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I was working almost 20 years in the same company as a software developer.

I've got two Abmahnungen (warnings) within last month and I am planning to leave the company. I will probably get a compensation offer (Aufhebungsvertrag).

What offer should I expect and accept?

I need guidance on what to do, specifically to Germany. To example, I've read about warnings, will they anyhow influence my further carrier? I could try to make formal complaint for the second warning, because it's completely absurd. Should I? What about the first one?

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    Maybe that's the norm in Germany, but 20 years at one company as a software developer? Wow. – Matthew Gaiser Nov 23 '19 at 15:47
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    At this point you have nothing to loose. I would fight the Abmahnung since it's going to significantly weaken any negotiation positions. With two in one months they may be able to fire you without you getting anything. See focus.de/finanzen/karriere/arbeitsrecht/tid-17759/… for options and consider talking to a local lawyer. – Hilmar Nov 23 '19 at 16:08
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    @Hilmar, thanks for a link (I didn't know all that!) and for a hint. I am going to talk to a lawyer. – Sinatr Nov 23 '19 at 17:10
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    Accept one month's salary for every year you were employed at that company. 2 Abmahnungen in a single month may be a sign they want to get rid of you. Aufhebungsvertrag means, you took responsibility in loosing your job. The Arbeitsamt may therefore not pay you in the first three months of unemployment and reduce the time you get money from twelve to nine months. – Bernhard Döbler Nov 23 '19 at 18:13
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    @BernhardDöbler, thanks for info, 20 payed months sounds very good to me. I don't plan to stay unemployed, already updated CV and stuff. – Sinatr Nov 23 '19 at 20:04
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There are multiple distinct issues in your question, but I think the whole situation is worth adressing as one.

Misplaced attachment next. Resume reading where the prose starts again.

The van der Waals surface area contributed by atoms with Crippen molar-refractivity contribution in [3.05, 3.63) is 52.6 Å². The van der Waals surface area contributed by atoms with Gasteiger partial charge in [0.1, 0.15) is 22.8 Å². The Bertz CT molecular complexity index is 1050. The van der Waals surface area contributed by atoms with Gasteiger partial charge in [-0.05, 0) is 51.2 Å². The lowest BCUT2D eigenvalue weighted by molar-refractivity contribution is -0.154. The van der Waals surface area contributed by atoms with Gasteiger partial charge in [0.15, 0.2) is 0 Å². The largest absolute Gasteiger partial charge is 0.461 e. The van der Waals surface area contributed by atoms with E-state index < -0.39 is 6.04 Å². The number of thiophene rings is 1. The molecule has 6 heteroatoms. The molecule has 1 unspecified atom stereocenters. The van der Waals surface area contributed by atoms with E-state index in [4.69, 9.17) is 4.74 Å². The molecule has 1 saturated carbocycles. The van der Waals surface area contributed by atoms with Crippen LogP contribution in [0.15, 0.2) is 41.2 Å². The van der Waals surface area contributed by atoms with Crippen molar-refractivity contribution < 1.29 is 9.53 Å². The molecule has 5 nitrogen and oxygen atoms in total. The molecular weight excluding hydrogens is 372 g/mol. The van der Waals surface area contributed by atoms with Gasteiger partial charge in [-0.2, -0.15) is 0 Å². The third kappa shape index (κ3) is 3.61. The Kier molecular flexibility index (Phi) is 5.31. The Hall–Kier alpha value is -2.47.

It seems like you are clearly being managed out. For context, in germany, it is not easy to fire an employee, and it is significantly harder to fire an employee with long tenure and no obvious brazen behavioral misgivings.

Thus managers often turn to issuing formal warnings for minor events or issues, in order to build a case to let someone go. This is often done to get rid of a long term employee, who is usually protected from most other reasons for firing them (for example, in the event of downsizing, the company generally has to give priority to people by tenure and other extenuating circumstances. If they justify that they need to shrink developer headcount, then they couldn't freely choose who to let go).

So it seems like you should be planning your exit from the company. Be aware that agreeing to resign in exchange for increased severance means you will most likely not recieve unemployment pay, which might factor into what you want to do.

To example, I've read about warnings, will they anyhow influence my further carrier?

Warnings don't carry forward, and usually companies will scrupulously try to avoid mentioning negative aspects, even in a coded way in the qualitative reference letter, because using that to in any way sabotage your employee moving on is a good way to get sued in germany.

You can try and fight a complaint to get it stricken or invalidated, as far as I know, primarily at court. It doesn't seem worth it in your case, unless they go for the truly unethical move, which would be to try and let you go without any severance for cause, in which case I'd definitely fight it.

If a workplace has made up their mind that they no longer want you, then fighting in court will not change their mind. It's likely not going to be a fun or stress free place to work going forward after such an altercation. Following that, I'd only try and fight anything if they try to short you on your due severance.

  • Sounds a lot like large companies in the US. Though there aren't really laws protecting tenure, there are anti-discrimination laws that are easily circumvented. So long as management says the standard words, they become fairly free to do what they want. – John Spiegel Nov 25 '19 at 15:51

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